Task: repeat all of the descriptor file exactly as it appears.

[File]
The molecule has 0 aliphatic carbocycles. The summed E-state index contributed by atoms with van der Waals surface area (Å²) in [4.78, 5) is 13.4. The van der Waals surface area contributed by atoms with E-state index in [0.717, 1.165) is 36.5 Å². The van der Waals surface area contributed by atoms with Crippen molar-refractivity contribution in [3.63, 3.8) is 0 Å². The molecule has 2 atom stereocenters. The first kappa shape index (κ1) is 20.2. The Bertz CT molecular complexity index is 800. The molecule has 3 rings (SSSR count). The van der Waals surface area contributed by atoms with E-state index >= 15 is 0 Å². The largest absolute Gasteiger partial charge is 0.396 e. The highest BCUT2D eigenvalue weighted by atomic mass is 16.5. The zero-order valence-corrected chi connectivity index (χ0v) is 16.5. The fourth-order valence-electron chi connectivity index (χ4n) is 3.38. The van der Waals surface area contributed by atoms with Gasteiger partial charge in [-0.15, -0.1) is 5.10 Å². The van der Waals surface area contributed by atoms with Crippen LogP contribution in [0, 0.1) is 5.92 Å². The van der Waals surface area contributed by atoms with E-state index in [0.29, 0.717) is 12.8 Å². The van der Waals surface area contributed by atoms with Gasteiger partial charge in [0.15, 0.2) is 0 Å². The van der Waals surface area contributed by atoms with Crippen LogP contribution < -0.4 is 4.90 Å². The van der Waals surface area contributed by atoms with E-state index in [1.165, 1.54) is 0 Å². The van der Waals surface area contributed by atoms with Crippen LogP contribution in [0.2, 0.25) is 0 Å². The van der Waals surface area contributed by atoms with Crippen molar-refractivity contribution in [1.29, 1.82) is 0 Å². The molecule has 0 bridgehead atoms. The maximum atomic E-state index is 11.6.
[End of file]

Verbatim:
The molecule has 0 aliphatic carbocycles. The summed E-state index contributed by atoms with van der Waals surface area (Å²) in [4.78, 5) is 13.4. The van der Waals surface area contributed by atoms with E-state index in [0.717, 1.165) is 36.5 Å². The van der Waals surface area contributed by atoms with Crippen molar-refractivity contribution in [3.63, 3.8) is 0 Å². The molecule has 2 atom stereocenters. The first kappa shape index (κ1) is 20.2. The Bertz CT molecular complexity index is 800. The molecule has 3 rings (SSSR count). The van der Waals surface area contributed by atoms with E-state index >= 15 is 0 Å². The largest absolute Gasteiger partial charge is 0.396 e. The highest BCUT2D eigenvalue weighted by atomic mass is 16.5. The zero-order valence-corrected chi connectivity index (χ0v) is 16.5. The fourth-order valence-electron chi connectivity index (χ4n) is 3.38. The van der Waals surface area contributed by atoms with Gasteiger partial charge in [-0.15, -0.1) is 5.10 Å². The van der Waals surface area contributed by atoms with Crippen LogP contribution in [0, 0.1) is 5.92 Å². The van der Waals surface area contributed by atoms with E-state index in [0.29, 0.717) is 12.8 Å². The van der Waals surface area contributed by atoms with Gasteiger partial charge in [0.15, 0.2) is 0 Å². The van der Waals surface area contributed by atoms with Crippen LogP contribution < -0.4 is 4.90 Å². The van der Waals surface area contributed by atoms with E-state index in [1.165, 1.54) is 0 Å². The van der Waals surface area contributed by atoms with Crippen LogP contribution in [0.2, 0.25) is 0 Å². The van der Waals surface area contributed by atoms with Crippen molar-refractivity contribution in [1.29, 1.82) is 0 Å². The molecule has 0 bridgehead atoms. The maximum atomic E-state index is 11.6.